I’m in edits on my WIP. The sequel to the WIP is about property rights in space, and I’ve called it Shut the Kingdom because those who are against property rights are not those risking their own lives and treasure. It’s working title was Dog in the Manger, but I liked the Matthew verse better, especially ’cause of the reference to heaven, it being above us and all.

                    From Matthew 23.13 β€œYou shut the kingdom of heaven in men’s faces; you do not enter yourselves, nor will you let others enter.” [this is Wikipedia, not King James]
                    King James β€œhypocrites! for ye shut up the kingdom of heaven against men: for ye neither go in yourselves, neither suffer ye them that are entering to go in.”

                    But the sequel got de-railed and I have to start over.

      2. Synova, now that I know you are a geologist I will offer you interesting tidbits so that in six months when I want to quiz you about lunar lava tubes you will think of me kindly.

        If you are interested in the property rights issues, this link has a whole bunch of other good links: http://www.space-settlement-institute.org/research-library.html

        As for the “what were they thinking?” Glenn Reynolds and David Kopel at http://old.nationalreview.com/kopel/kopel060402.asp , which contains their article The New Frontier, Preparing the law for settling on Mars, addresses you inquiry. The following are copied quotes:

        1. These provisions are still valuable, but it was the “no sovereignty” provision of Article 2 that got the most attention, and that has done the most harm. Article 2 provides:
        Outer space, including the moon and other celestial bodies, is not subject to national appropriation by claim of sovereignty, by means of use or occupation, or by any other means.

        2. During the Johnson-Nixon years, Article 2 of the Outer Space Treaty was admired as a triumph of Cold War diplomacy, one that deftly defused a source of tension between the superpowers. But recently publicized documents demonstrate that it had far more to do with domestic American budgetary politics than with the prevention of nuclear war. One might argue β€” and in fact, some people now are arguing β€” that in agreeing to this provision the United States sold its birthright for a mess of pottage.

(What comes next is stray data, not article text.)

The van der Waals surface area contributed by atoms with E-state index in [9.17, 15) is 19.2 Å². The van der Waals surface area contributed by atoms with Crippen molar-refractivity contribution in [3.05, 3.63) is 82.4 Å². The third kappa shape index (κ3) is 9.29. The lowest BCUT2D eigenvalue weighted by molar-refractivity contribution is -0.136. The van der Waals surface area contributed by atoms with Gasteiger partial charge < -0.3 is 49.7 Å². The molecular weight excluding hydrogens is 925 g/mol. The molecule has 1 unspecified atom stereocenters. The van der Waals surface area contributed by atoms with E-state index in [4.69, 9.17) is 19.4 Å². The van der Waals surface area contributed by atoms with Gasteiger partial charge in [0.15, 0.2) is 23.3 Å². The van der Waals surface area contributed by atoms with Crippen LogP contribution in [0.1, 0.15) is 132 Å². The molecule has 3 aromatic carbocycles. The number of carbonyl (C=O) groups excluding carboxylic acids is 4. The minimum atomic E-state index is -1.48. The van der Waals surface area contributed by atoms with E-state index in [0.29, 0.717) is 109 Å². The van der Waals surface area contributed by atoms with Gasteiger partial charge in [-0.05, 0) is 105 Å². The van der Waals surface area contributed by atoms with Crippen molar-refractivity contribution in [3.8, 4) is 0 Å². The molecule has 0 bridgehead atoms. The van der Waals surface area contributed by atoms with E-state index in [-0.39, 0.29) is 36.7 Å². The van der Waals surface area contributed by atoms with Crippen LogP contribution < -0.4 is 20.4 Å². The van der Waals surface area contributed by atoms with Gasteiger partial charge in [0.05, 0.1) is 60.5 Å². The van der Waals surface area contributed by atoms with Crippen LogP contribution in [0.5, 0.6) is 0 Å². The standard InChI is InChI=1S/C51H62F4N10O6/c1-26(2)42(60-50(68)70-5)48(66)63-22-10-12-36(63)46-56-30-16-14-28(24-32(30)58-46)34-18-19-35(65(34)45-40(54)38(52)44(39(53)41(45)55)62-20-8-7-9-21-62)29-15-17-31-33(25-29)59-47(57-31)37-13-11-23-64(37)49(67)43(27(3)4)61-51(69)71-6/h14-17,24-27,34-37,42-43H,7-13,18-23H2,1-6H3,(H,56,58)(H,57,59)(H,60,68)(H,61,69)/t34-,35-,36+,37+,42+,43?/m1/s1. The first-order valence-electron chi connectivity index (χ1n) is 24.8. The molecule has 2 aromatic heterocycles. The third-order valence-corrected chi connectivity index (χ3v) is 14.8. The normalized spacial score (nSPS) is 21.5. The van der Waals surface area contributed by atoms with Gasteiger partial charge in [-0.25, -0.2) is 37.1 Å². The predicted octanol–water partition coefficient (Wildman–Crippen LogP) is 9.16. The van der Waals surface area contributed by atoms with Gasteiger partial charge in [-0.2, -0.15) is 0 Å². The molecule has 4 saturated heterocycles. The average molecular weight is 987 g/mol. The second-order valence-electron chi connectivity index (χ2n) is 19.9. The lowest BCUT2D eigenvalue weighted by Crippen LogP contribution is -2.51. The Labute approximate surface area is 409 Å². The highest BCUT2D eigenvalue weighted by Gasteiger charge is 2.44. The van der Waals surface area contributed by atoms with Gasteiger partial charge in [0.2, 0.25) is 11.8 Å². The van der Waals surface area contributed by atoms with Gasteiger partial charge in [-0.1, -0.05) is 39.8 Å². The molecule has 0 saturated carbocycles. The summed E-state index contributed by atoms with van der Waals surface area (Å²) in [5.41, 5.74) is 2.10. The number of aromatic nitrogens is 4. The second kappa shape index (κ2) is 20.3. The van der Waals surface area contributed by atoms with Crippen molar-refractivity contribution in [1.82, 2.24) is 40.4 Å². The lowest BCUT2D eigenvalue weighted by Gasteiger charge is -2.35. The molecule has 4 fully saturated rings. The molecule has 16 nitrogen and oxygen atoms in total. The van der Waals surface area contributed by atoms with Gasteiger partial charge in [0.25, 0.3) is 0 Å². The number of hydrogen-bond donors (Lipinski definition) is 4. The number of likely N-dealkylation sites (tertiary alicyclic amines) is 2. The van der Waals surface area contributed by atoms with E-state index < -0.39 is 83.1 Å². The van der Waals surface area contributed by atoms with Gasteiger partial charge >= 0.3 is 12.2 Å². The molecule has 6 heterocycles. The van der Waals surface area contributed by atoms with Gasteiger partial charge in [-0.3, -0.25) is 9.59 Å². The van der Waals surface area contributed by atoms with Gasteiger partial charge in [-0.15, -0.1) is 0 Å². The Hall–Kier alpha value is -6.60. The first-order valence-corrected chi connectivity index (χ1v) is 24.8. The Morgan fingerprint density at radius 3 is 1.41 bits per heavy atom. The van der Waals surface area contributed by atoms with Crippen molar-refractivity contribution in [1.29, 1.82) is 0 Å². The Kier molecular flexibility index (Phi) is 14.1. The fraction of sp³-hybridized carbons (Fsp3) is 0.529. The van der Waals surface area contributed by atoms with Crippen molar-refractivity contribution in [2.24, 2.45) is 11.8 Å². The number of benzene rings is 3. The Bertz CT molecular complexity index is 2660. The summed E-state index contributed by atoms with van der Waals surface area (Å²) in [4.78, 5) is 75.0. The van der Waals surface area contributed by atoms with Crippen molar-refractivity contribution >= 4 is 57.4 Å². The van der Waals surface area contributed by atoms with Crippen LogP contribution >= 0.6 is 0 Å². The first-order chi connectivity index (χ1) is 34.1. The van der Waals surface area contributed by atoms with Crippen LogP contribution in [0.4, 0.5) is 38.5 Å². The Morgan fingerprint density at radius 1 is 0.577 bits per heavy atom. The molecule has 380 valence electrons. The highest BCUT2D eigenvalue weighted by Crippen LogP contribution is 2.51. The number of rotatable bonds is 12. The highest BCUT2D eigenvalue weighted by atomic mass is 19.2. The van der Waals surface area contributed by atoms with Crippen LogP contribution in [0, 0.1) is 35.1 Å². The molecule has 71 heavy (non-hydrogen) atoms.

3. letter from Assistant Secretary of State Henry Owen to National Security Advisor Walt Rostow. Owen’s memo is on strategy for getting the United States to agree to Article II, and says:
        It will encounter strong Opposition from NASA and Ed Welsh. [Executive Secretary of the National Space Council, which coordinated space initiatives.] Nonetheless, I believe it is right, for two reasons:
        (a) Moving toward a more cooperative relationship with the USSR in this field will reinforce our over-all policy toward the Soviets.
        (b) More importantly: It will save money [emphasis in original], which can go to (i) foreign aid, (2) domestic purposes β€” thus mitigating the political strain of the war in Vietnam.
        In other words, the Outer Space Treaty was a budgetary raid first and foremost, and only secondarily a strategy of international relations. More evidence comes from the other document obtained by Wasser and reprinted by Zubrin, a State Department report to Secretary of State Dean Rusk, which set out the reasons for the Outer Space Treaty and noted:
        we see no compelling reasons for early, major commitments to [space exploration]. . . Moreover, if we can de-emphasize or stretch out additional costly programs aimed at the moon and beyond, resources may to some extent be released for other objectives.

        Kopel and Reynolds go on with some interesting analysis.

  2. The same people will own land on other bodies as own Earth real estate. Those who can project the force to hold them. All other treaties become void when tanks or their vacuum rate = roll across the lines the treaty so earnestly define.